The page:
BERKELEY, CA (UroToday.com) - An intriguing observation is that patients differ significantly in normal tissue response even after similar radiotherapy schemes, indicating individual variations of the intrinsic radiosensitivity. A high cellular radiosensitivity may be connected with a risk for development of severe side effects after radiotherapy and indicate cancer susceptibility. The discrimination between radiosensitive and radioresistant individuals before the onset of treatment would be of great importance for an optimized and individualized radiotherapy and consequently for a patient’s life expectancy and quality. Hence, a fast and robust in vitrotest is desirable to identify radiosensitive individuals.
A high frequency of chromosomal aberrations in peripheral blood lymphocytes has been suggested to be a marker for intrinsic radiosensitivity. The aim of this study was to compare the individual cellular radiosensitivity of prostate cancer patients with and without severe clinical side effects after radiotherapy and age-matched healthy donors using the following assays: G2-assay (chromatid aberrations due to irradiation in the G2-phase of the cell cycle), γ-H2AX-assay (measurement of histone H2A phosphorylation), and apoptosis assay. The study included 25 prostate cancer patients with and 25 patients without severe side effects after radiotherapy as well as 23 male healthy age-matched donors. In order to analyse equal sample sizes for all groups of donors the patients were selected retrospectively according to their clinical reactions after radiotherapy assessed with the validated EPIC questionnaire (Expanded Prostate Cancer Index Composite). Blood samples were exposed to 0.5 Gy or 1 Gy of γ–rays.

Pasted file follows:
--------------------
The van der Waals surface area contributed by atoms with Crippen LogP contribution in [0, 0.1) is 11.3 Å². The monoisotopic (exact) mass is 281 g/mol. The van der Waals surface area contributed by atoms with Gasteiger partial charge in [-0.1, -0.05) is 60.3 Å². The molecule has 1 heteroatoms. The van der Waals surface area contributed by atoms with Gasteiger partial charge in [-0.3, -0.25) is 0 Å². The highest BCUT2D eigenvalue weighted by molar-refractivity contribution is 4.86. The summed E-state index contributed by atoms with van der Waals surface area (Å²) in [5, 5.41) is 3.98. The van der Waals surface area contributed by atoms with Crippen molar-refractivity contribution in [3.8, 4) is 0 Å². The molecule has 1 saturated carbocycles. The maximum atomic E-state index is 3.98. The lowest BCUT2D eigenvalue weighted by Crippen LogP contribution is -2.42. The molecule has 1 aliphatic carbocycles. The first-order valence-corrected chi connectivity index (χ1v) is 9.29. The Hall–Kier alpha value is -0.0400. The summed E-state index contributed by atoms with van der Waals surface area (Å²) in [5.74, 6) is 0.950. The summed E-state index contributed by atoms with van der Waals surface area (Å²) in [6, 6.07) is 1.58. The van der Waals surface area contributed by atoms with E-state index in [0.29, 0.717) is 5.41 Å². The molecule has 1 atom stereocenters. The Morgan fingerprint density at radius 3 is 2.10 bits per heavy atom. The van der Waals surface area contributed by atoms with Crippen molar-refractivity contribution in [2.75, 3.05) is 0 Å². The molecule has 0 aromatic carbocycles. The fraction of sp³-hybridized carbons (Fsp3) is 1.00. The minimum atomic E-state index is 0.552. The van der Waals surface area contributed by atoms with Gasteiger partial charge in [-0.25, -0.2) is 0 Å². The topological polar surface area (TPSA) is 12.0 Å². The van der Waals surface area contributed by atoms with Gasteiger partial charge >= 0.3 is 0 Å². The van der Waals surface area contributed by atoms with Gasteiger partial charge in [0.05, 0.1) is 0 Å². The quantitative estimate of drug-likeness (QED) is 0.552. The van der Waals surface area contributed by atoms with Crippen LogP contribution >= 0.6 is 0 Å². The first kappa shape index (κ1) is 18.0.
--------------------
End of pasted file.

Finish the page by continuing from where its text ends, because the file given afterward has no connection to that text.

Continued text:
The mean γ-H2AX foci numbers were comparable in all groups of blood donors. No significant differences in early apoptosis level resulted between patients with and without clinical side effects or between any patients groups and healthy donors. This indicates that Annexin V/PI assay alone is not a good indicator for both, cancer susceptibility and normal tissue response to radiotherapy as well.
A significantly higher aberration yield was observed for both spontaneous (p<0.05) and radiation-induced (p<0.05) aberrations in patients with side effects (S) when compared to healthy donors. A significant difference was found in radiation-induced aberration yields in patients without side effects (0) in comparison with healthy donors (p<0.05). No significant difference was observed in the aberration yield between patients with and without side effects. A correlation between clinical and chromosomal (due to radiation-induced aberrations) radiosensitivity observed in this study was true for 50% of the analysed prostate cancer patients. However, only 25% of the analysed prostate cancer patients showed both clinical side effects and enhanced chromosomal radiosensitivity.
The obtained success rate is not sufficient to use the G2-assay as a good tool for the identification of prostate cancer patients with a high risk for development of severe clinical side effects. There is no obvious correlation between clinical and cellular radiosensitivity in lymphocytes of prostate cancer patients when all chosen in vitro assays are considered. Further investigations using other in vitro assays such as single nucleotide polymorphism analysis or a combination of assays might be more useful.
Michael Pinkawa, MD, PhD as part of Beyond the Abstract on UroToday.com. This initiative offers a method of publishing for the professional urology community. Authors are given an opportunity to expand on the circumstances, limitations etc... of their research by referencing the published abstract.